I took time out from the task at hand to read my newfound treasure. While I believe I had read it before, the article had particular relevancy on this day because of a career counseling client with whom I had just met.
Palmer wrote that we spend the first half of our lives abandoning our essential talents and true nature in quests for approval and ill-fated attempts to establish ourselves in the world.
The sense of a “lost self” increases with age and reveals itself in career and work choices that don’t align with who we are meant to be. That could certainly contribute to the current high incidence of dissatisfaction in the workplace.
It is predictably at midlife and beyond that we find this discrepancy unacceptable and set out to reclaim “the person we’ve always been.”
The serendipity of my finding Palmer’s piece just after meeting with a 42 year old client was uncanny. Jen, as I’ll name her, had just come in stating that, after spending decades in the workforce just “falling into jobs”; she was now excited to take charge of her career.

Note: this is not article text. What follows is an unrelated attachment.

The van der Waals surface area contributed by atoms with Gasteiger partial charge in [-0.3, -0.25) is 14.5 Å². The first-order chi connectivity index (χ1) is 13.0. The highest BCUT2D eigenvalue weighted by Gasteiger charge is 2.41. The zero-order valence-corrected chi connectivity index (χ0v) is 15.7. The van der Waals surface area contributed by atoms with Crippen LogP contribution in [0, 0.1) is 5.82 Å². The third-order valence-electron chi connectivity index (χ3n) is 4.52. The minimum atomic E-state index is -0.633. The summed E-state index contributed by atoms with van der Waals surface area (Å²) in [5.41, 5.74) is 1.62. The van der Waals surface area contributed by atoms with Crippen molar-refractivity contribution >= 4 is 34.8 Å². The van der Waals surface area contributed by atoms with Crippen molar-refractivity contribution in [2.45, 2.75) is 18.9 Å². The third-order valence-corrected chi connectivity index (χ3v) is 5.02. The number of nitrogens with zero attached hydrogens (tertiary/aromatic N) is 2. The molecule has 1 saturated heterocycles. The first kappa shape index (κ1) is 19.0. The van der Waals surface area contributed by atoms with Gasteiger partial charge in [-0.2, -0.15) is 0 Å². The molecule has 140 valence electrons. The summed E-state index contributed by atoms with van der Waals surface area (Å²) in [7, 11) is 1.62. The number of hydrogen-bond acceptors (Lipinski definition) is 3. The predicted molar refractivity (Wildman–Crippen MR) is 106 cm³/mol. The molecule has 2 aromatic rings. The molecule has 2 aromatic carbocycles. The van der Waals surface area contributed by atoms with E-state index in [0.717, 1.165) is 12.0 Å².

She was ready to do the work of retracing her life’s path and recognize the truths about herself that would inform new options for her work in the world.
In making connections beyond the obvious about what we’ve done and who we are, we uncover gems that reflect true facets of ourselves.
These treasures can provide precious clues that reveal who we are meant to be and broaden how we see ourselves in the world.